The author is hardcoding an email: If the author is writing code which is hard-coding an email (say, as part of a "contact us" link), the author may want to keep this information hidden from bots which look for emails to send spam to.

The author is using deprecated or beta code: If the author is writing code which is using functions which are not intended to be used in regular production - say, the code is deprecated or is in beta/alpha - then obfuscating it will mitigate anyone trying to copy, use, document, or rely on this. Here, there's no attempt to harm someone's computer, or to steal code.

The author us using good code which triggers a false-positive: If the author is writing code which happens to have a signature which is known to trigger a false-positive by virus checkers, the author might try to mitigate this by obfuscating the code, so as not to trigger the alarm. This may seem like similar to the first scenario, except that in the first, the author is malevolent, whereas in this case, the author is not trying to subvert anyone's system.

The Casual Hacker: Note that any determined hacker will see through all of this and easily parse the code as needed. Content security is generally considered a holy grail. Anything sent to a client must be decrypted, decoded, or de-obfuscated before being used, and therein lies the weakness: once decrypted, decoded, or de-obfuscated, the content is accessible.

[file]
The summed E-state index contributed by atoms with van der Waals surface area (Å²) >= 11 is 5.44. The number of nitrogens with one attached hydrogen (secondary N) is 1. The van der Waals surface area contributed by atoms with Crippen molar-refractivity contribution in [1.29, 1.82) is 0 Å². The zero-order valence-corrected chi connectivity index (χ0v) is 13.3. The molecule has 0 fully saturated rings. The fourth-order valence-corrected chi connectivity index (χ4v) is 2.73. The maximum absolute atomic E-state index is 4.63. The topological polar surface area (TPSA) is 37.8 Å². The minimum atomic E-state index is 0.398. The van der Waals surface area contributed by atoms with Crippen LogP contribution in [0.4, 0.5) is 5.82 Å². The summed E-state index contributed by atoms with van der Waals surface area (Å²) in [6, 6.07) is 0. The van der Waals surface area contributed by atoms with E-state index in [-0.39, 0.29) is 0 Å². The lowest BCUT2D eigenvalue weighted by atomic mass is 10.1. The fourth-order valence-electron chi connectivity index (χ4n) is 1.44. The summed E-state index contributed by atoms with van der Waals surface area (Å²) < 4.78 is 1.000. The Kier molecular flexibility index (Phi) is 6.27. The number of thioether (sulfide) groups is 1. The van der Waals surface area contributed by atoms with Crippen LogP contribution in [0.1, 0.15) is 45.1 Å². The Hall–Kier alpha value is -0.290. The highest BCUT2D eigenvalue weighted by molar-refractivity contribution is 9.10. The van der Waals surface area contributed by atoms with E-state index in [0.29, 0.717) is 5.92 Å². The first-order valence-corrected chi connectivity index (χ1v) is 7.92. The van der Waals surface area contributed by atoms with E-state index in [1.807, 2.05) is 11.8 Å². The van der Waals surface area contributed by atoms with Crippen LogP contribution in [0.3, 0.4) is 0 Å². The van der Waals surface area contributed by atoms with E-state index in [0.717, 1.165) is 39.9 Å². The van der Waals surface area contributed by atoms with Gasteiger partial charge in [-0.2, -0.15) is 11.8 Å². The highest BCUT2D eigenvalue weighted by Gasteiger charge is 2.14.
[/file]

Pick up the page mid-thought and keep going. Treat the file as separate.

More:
6

It's not obfuscated script. it's only minimized script for faster loading purposes.

These are some sample scripts.

Normal Script:

StackExchange.ready(function() {
    StackExchange.using("postValidation", function() {
        StackExchange.postValidation.initOnBlurAndSubmit($('#post-form'), 2, 'answer');
    });

    StackExchange.question.init({
        showAnswerHelp: true,
        totalCommentCount: 2,
        shownCommentCount: 2,
        highlightColor: '#F4A83D',
        backgroundColor: '#FFF',
        questionId: 128839
    });
    styleCode();
    StackExchange.realtime.subscribeToQuestion('162', '128839');
    StackExchange.using("gps", function() {
        StackExchange.gps.trackOutboundClicks('#content', '.post-text');
    });
});

Minimized Script:

StackExchange.ready(function(){StackExchange.using("postValidation",function(){StackExchange.postValidation.initOnBlurAndSubmit($('#post-form'),2,'answer')});StackExchange.question.init({showAnswerHelp:true,totalCommentCount:2,shownCommentCount:2,highlightColor:'#F4A83D',backgroundColor:'#FFF',questionId:128839});styleCode();StackExchange.realtime.subscribeToQuestion('162','128839');StackExchange.using("gps",function(){StackExchange.gps.trackOutboundClicks('#content','.post-text')})});